New Ideas for SQLSaturday

Jack Corbett and I are trying a few new things at SQLSaturday #49 in Orlando this year (Oct 16, 2010) and I thought I’d share them here. We don’t know if they will work, but it’s fun to try!

  1. As I’ve blogged about before, we’re going to have an afternoon popcorn break thanks to one of our volunteers. But being entrepreneurial, we’re going to try to cover our costs and a bit more by making it a sponsored event. We’re going to take bids from our already committed sponsors with a minimum bid of $100. Highest bid wins, we’ll make sure everyone knows who paid for the popcorn, and if they want, they can even bag it up for the attendees personally!
  2. We’re going to ask each speaker to take two minutes right before the presentation starts and ask those in the room to introduce themselves to whoever is seated next to them. It’s a small thing, but it could be the beginning of a substantial change for SQLSaturday if we can get it working.
  3. My original plan was to buy plain brown shopping bags with handles and stencil them with the event logo. I think that would work, but as we though about how to work with sponsors, we started to think that stickers/labels might work better. Our revised plan is to invite sponsors to send us stickers up to bumper sticker size and we’ll have volunteers apply, or they can bring to the event and hand out and we’ll try to get attendees to apply on the spot. If it works we’ll wind up with some ‘designer’ bags! I ordered 250 bumper stickers with the SQLSaturday #49 and oPASS logos for about $160. Not quite the savings of Plan A, but I think Plan B could be a lot of fun.

For those of you planning an event I’ll challenge you to try new stuff. Look for ways to make it fun and to engage the attendees. At worst it doesn’t work and you try something else the next time. It’s fun to experiment.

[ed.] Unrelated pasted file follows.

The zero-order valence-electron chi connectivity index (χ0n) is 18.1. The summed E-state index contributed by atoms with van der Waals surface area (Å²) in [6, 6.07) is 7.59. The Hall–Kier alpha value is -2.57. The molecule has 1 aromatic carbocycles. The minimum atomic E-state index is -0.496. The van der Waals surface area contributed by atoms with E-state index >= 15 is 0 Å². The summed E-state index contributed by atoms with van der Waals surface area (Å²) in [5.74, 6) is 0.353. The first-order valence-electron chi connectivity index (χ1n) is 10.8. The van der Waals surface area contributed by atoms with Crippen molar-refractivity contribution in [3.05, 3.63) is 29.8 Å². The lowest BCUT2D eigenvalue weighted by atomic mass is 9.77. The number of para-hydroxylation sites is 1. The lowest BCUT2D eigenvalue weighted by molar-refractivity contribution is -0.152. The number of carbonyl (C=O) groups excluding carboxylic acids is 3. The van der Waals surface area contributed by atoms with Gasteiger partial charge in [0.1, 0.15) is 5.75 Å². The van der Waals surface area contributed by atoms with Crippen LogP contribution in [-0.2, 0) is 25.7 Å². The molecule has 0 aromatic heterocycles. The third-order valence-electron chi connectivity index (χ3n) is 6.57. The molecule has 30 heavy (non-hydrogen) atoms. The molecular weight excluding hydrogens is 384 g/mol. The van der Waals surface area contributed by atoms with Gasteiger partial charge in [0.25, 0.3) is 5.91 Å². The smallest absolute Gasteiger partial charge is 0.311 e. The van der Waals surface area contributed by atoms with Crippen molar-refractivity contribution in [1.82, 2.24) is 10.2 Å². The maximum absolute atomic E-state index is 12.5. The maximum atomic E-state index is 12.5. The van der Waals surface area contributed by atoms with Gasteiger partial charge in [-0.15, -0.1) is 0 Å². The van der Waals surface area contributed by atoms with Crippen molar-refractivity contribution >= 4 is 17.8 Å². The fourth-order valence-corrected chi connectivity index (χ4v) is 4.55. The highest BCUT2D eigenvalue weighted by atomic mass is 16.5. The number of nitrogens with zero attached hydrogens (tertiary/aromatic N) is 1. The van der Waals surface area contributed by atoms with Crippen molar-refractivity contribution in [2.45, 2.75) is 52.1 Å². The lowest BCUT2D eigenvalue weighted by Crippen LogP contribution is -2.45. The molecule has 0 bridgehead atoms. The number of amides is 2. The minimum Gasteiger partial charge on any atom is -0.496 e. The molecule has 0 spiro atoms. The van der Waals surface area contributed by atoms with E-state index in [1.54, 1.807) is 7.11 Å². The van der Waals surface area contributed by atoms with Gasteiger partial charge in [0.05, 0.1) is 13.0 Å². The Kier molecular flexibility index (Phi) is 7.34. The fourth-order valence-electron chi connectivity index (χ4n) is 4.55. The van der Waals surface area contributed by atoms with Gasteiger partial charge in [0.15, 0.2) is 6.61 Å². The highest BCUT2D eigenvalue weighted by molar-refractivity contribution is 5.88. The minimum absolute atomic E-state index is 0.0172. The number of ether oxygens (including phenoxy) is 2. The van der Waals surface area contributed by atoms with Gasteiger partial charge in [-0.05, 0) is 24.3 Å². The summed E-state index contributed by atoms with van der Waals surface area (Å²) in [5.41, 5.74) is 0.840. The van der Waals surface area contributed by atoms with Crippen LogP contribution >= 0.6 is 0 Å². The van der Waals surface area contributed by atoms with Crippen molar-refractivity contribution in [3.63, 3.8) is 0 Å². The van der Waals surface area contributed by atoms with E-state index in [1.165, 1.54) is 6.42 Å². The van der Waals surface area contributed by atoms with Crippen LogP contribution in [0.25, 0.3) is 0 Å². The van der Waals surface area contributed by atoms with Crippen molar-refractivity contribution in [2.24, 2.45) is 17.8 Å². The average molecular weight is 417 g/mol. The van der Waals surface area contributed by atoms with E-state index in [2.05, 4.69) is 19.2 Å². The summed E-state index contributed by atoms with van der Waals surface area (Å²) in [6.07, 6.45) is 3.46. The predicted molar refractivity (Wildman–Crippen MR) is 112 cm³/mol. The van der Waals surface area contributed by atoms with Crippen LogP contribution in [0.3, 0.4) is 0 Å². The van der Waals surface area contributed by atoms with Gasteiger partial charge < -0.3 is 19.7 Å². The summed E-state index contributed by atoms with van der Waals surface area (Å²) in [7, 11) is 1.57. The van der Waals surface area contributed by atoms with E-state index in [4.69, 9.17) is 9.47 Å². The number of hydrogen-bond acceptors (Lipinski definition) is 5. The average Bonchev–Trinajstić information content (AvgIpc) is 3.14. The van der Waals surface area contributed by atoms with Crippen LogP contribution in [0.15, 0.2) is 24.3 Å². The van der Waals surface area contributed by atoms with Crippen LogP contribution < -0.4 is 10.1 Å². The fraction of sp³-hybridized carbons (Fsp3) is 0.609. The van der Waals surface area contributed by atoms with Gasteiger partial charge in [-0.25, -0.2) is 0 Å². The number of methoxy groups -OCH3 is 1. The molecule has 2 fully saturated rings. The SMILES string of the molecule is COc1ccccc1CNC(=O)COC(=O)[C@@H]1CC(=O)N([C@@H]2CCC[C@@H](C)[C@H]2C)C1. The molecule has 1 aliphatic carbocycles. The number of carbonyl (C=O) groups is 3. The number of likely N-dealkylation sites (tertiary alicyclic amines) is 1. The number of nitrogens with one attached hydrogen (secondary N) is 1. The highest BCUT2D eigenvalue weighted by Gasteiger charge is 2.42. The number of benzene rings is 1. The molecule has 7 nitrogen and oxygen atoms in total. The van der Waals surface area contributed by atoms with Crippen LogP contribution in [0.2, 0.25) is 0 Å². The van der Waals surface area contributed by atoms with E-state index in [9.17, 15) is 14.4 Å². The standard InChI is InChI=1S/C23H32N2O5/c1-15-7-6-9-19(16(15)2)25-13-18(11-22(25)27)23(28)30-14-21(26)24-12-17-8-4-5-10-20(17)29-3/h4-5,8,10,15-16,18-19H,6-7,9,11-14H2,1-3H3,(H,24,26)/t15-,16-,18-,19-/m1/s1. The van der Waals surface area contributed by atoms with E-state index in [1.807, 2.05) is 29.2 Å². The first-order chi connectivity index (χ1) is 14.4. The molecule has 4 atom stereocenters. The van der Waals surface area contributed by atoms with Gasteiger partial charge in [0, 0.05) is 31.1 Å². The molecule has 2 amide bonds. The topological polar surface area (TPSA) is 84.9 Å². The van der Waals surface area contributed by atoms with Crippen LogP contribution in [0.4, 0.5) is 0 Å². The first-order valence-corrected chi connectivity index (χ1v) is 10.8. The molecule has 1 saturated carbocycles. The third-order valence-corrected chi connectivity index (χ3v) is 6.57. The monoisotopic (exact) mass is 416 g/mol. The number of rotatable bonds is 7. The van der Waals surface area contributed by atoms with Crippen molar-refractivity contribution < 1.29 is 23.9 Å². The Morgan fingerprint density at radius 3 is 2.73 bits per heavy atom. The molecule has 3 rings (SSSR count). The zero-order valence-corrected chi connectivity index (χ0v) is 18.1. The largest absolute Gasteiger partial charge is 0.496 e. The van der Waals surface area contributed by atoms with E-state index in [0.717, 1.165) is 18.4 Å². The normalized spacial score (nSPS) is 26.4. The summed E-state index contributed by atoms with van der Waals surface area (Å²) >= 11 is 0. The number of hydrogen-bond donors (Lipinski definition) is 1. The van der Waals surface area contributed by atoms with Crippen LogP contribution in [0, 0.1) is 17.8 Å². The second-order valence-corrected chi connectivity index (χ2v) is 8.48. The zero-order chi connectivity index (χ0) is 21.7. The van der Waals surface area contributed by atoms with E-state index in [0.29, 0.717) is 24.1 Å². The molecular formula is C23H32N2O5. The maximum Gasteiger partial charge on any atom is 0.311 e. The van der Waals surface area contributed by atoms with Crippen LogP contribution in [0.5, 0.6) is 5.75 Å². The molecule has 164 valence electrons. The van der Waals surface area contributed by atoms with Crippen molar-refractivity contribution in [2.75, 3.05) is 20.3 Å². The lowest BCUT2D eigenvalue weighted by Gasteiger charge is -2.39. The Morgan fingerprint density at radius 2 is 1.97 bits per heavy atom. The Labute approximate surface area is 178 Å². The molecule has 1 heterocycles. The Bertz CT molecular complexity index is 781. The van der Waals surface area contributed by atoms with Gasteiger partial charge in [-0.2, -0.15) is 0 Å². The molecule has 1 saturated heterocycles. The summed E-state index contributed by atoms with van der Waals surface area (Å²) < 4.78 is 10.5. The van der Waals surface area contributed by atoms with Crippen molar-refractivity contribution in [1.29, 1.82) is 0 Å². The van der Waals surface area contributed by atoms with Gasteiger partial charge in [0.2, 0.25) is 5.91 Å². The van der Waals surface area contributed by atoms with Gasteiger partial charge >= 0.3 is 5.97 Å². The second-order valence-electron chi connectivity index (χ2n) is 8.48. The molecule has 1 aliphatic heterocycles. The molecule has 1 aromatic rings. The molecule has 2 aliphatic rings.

7 thoughts on “New Ideas for SQLSaturday

  1. I’m really interested in how your “intros” right before the sessions work out. I’m sure there will be several styles of doing this, and it would be interesting to find out what they were. It’ll also be interesting to know if it’s even necessary by the end of the day, or if your speakers find that people “get trained” and just start doing it without prompting.


  2. Do people still use clipboards? I’m thinking to save my bag, cut it in half and mount it, but not as easy as it might be. Maybe it’s a sheet of poster sized paper? I really like the idea of something that winds up on the wall at the office. Pictures, autographs, sponsor stickers, etc.


  3. I like number 2, great idea. I hope it really takes off. And hey, maybe this will help to get speakers to talk less about themselves. I am still shocked by those that have more than one slide about themselves and spend 15 minutes going on and on about themselves.


  4. Karla, I hope that speakers spending too long is rare and we should quietly mention it when we see it happen. At the same time, I’m sensitive to the fact that when someone is paying their own way to travel to an event, they have an obligation/need to do something to try to justify the trip. Doing one trip for karma is good. When you start to talk about 10-12 travel trips a year, you want to find a way to mention what you do without turning it into an informercial.


  5. Todd, I hear you, and that’s the big play – can we “train” our attendees to network without prompting? It’s a huge win for everyone if we can make it where networking is an expected and desired behavior within our community.


  6. Karla,
    Exactly…I always have one slide and want to spend no more than 2 minutes per slide. I normally just run through the bullet points and then give them some kind of funny story about my background to get them engaged…

    I know ppl have to justify the trip but if their material is good then it will show through that they are an expert….or not..Lol.. If they just concentrate on giving ppl a good solid hour of cool tech everything else works out.



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